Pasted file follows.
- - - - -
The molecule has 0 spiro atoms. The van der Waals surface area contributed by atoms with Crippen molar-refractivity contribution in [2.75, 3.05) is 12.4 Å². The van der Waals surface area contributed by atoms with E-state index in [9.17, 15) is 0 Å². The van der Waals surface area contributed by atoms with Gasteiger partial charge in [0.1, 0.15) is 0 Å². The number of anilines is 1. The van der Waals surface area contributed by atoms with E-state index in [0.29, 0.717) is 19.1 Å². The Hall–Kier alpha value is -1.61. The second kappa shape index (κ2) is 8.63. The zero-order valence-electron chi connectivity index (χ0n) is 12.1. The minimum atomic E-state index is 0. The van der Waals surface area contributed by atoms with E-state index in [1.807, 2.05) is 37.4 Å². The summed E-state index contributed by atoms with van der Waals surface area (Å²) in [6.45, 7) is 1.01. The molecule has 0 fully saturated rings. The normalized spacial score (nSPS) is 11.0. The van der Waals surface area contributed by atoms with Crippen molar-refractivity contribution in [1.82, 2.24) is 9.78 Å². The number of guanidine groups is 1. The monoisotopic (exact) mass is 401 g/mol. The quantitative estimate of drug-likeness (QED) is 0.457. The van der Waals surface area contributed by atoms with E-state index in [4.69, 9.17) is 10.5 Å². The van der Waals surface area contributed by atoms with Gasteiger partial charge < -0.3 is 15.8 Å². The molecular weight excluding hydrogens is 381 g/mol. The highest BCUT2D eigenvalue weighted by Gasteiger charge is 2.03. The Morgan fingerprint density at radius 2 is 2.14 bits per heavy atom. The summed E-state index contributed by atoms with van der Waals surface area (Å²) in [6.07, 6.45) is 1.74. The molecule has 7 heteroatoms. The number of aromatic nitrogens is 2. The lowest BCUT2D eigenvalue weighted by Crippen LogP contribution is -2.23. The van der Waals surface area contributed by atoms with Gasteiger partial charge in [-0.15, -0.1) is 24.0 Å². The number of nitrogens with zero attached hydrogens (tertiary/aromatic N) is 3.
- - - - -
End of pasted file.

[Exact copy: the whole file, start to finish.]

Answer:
The molecule has 0 spiro atoms. The van der Waals surface area contributed by atoms with Crippen molar-refractivity contribution in [2.75, 3.05) is 12.4 Å². The van der Waals surface area contributed by atoms with E-state index in [9.17, 15) is 0 Å². The van der Waals surface area contributed by atoms with Gasteiger partial charge in [0.1, 0.15) is 0 Å². The number of anilines is 1. The van der Waals surface area contributed by atoms with E-state index in [0.29, 0.717) is 19.1 Å². The Hall–Kier alpha value is -1.61. The second kappa shape index (κ2) is 8.63. The zero-order valence-electron chi connectivity index (χ0n) is 12.1. The minimum atomic E-state index is 0. The van der Waals surface area contributed by atoms with E-state index in [1.807, 2.05) is 37.4 Å². The summed E-state index contributed by atoms with van der Waals surface area (Å²) in [6.45, 7) is 1.01. The molecule has 0 fully saturated rings. The normalized spacial score (nSPS) is 11.0. The van der Waals surface area contributed by atoms with Crippen molar-refractivity contribution in [1.82, 2.24) is 9.78 Å². The number of guanidine groups is 1. The monoisotopic (exact) mass is 401 g/mol. The quantitative estimate of drug-likeness (QED) is 0.457. The van der Waals surface area contributed by atoms with E-state index in [4.69, 9.17) is 10.5 Å². The van der Waals surface area contributed by atoms with Gasteiger partial charge < -0.3 is 15.8 Å². The molecular weight excluding hydrogens is 381 g/mol. The highest BCUT2D eigenvalue weighted by Gasteiger charge is 2.03. The Morgan fingerprint density at radius 2 is 2.14 bits per heavy atom. The summed E-state index contributed by atoms with van der Waals surface area (Å²) in [6.07, 6.45) is 1.74. The molecule has 7 heteroatoms. The number of aromatic nitrogens is 2. The lowest BCUT2D eigenvalue weighted by Crippen LogP contribution is -2.23. The van der Waals surface area contributed by atoms with Gasteiger partial charge in [-0.15, -0.1) is 24.0 Å². The number of nitrogens with zero attached hydrogens (tertiary/aromatic N) is 3.